O' Artful Death
Sarah Stewart Taylor
Minotaur, 2003 (2003)
Read an Excerpt
Reviewed by G. Hall
his year's crop of Agatha nominees for
Best First Mysteries
includes the enjoyable
O' Artful Death
. As might be expected from her name, Sweeney St. George is not your ordinary sleuth. She is a six foot tall, redheaded, art history professor, specializing in death rituals and funerary art. There have been several tragic deaths in Sweeney's life, including her father's suicide when she was a child and the recent death of her fiancÚ in an IRA bombing of a London train. This may help explain her rather macabre research specialty, which she calls '
Art as Anthropology. When I study gravestones and things like Victorian death rings or Egyptian funeral practices, I learn a lot about how people felt about death.
hen her lifelong friend Toby visits Sweeney in Boston, he tries hard to tempt her to spend the Christmas holidays with him and his family in Vermont. Having only recently made peace with the loss of her fiancÚ, Sweeney is not up to a happy family visit until Toby shows her a photograph of a very unusual grave sculpture at the cemetery near his family home. The grave is that of a young woman who died under mysterious circumstances in 1890. Greatly intrigued, Sweeney calls one of the woman's descendants, Ruth Kimball, to ask about the sculpture. When she calls back the next day, she learns that the woman died of a gunshot wound shortly after her previous call. Of course, Sweeney then decides that a Vermont holiday is in order.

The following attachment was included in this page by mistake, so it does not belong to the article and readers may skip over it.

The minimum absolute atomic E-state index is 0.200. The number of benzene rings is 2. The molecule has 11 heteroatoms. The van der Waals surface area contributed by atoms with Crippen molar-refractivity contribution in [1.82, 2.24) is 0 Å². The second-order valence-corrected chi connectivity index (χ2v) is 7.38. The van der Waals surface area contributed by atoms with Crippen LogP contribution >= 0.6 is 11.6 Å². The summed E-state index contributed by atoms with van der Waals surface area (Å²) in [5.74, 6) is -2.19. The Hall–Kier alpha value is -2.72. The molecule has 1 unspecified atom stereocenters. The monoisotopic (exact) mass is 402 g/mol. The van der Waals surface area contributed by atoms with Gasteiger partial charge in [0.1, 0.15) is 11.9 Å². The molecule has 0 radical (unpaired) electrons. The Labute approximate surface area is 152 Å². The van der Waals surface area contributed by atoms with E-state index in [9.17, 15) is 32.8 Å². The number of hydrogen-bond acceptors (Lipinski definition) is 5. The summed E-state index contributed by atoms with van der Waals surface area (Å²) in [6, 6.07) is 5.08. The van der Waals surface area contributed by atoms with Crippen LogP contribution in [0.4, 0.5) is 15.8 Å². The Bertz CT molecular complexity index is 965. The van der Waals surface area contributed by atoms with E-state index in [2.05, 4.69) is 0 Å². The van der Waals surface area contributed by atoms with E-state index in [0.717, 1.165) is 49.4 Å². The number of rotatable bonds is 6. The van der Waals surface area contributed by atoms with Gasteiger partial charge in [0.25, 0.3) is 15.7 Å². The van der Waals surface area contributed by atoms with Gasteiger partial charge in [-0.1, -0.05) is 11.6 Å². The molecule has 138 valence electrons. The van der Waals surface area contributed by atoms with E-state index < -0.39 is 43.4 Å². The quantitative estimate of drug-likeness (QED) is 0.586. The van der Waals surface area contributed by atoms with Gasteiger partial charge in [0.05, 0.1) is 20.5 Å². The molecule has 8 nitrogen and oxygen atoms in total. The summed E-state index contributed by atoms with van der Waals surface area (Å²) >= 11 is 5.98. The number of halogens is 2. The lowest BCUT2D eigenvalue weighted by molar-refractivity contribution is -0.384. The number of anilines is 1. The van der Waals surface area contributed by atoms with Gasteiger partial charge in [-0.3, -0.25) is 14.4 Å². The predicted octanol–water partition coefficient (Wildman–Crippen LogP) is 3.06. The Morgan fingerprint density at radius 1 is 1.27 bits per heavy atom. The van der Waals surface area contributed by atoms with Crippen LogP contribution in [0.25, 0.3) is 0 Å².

ne of the most interesting features of the book is its setting in Byzantium, once a flourishing New England arts colony (the bookjacket lists Taylor as a descendant of a member of a New Hampshire arts colony, and her skillful depiction of early Byzantium rings true). In the present day, remaining residents are mostly descendants of the original founders, and many still have the colorful personalities you would expect of artists. Sweeney uses her historical research skills to learn from old newspapers and journals about the early residents. This helps the book move smoothly back and forth from present to past, giving it a multi-dimensional feel.
nce Sweeney arrives in Byzantium, she is drawn into investigating both present and past deaths. Ruth Kimball had been attempting to sell part of her land for condo development, an idea abhorrent to the remaining Byzantium residents. So once Ruth's death is judged a homicide, there are multiple suspects. The past mystery fascinates Sweeney even more. She prefers '
academic mysteries, as opposed to human ones. At the end of an academic pursuit there is a satisfying symmetry, complexity to be sure, but an answer that one could hold on to.
' Would that modern life was that satisfying!
' Artful Death
is a very satisfying debut novel with a nicely developed plot, an attractive protagonist and a unique setting. Readers will hope that Sweeney returns soon.
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